If you think this is quite a boring thing to talk about, then you're right. I think about not-having-a-TV about as much as I think about not-playing-golf, with about as much interest. Recently, however, I was forced to think about it a lot more because I had a spate of people getting at me for not owning a TV and not having a TV licence. I hate wasting time justifying myself to idiots, but I thought I'd share my thoughts about the issues anyway.
Part of the problem is that there are three linked but not entirely identical issues here:
- owning a TV set
- having a TV licence
- watching TV programmes
[*] I notice they say "the number of homes that currently have no television licence, but that do have broadband subscription is currently estimated to be infinitesimally small. The chances are if you want to watch BBC TV programmes via catch-up over the web, you are also watching some BBC programmes at other times, live or time-shifted, via a TV set, and will already have a TV licence." For what it's worth, we use broadband for lots of things that don't involve watching TV; we don't watch TV programmes via a TV set, because we don't have one (we just watch on the laptop); and we don't watch them very often if at all anyway.
So, I don't watch live TV, because I don't have a TV licence. I watch very little TV at all, live or otherwise; last year I watched Glee (via 4oD), but I really can't think of a single other thing I watched at home. (addedentry reminds me that while we were staying at my parents' house over Christmas I also watched the new dramatisation of "Murder on the Orient Express". My parents have a TV and pay a TV licence, their situation is uncomplicated, so let's leave them out of the equation.) It's just not something I'm in the habit of doing. I love Glee, but I often forget about watching even that until someone reminds me.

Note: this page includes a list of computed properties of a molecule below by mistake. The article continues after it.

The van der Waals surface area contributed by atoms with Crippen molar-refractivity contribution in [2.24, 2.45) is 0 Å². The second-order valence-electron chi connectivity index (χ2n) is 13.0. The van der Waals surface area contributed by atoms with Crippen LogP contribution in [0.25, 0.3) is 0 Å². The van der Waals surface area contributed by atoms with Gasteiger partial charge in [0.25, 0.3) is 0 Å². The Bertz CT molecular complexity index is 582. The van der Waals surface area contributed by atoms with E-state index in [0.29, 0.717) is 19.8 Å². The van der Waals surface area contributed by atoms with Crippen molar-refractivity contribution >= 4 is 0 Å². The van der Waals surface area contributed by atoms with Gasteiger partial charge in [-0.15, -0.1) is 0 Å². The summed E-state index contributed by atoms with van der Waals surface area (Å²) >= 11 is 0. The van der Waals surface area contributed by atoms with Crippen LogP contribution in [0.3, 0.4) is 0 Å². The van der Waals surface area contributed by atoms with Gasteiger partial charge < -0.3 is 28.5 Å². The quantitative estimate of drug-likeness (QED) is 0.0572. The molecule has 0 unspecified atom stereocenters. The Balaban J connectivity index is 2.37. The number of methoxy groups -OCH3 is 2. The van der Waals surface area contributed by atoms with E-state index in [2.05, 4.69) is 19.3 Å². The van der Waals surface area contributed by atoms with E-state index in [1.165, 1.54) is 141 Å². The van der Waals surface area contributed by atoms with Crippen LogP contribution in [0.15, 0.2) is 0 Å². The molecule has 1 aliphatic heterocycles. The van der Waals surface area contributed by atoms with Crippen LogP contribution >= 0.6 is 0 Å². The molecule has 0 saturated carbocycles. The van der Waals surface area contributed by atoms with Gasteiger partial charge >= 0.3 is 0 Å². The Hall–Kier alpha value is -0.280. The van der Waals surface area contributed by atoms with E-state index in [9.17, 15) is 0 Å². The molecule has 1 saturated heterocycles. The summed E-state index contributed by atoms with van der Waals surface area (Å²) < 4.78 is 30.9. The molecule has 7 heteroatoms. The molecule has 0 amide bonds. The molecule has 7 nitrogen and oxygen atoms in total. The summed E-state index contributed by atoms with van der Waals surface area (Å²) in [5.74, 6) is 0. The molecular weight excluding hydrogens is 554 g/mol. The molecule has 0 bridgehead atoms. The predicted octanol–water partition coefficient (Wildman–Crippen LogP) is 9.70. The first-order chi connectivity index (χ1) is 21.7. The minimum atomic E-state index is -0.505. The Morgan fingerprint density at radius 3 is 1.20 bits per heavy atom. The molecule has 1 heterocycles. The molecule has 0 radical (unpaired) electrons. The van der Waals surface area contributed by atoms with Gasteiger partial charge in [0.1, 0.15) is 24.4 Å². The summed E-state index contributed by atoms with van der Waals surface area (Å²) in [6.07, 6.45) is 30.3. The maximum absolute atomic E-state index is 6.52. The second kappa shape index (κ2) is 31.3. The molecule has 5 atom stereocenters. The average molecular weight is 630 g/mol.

I don't regard this as a moral stance, any more than any of the other things I don't do: I don't play golf, as mentioned; I rarely go to live comedy shows or dance shows; I don't read the Financial Times; I don't go horse-riding; I've never been to a football match; I don't tend to listen to opera (though I've heard the odd bit here and there since switching to R3 for our morning radio alarm). There are lots of things out there which lots of people find interesting, inspiring, fun, relaxing, or otherwise a good way to spend their time. I don't have a problem with how people spend their time so long as they're not messing things up for other people in the process. It's just a matter of personal taste. I used to have a TV (and a TV licence, of course) but even then I very rarely watched it, to the extent that it was starting to seem a bit silly paying £150 a year for something I didn't use. If you were paying for a magazine subscription and you realised you never actually read the magazine, you'd probably cancel it, right?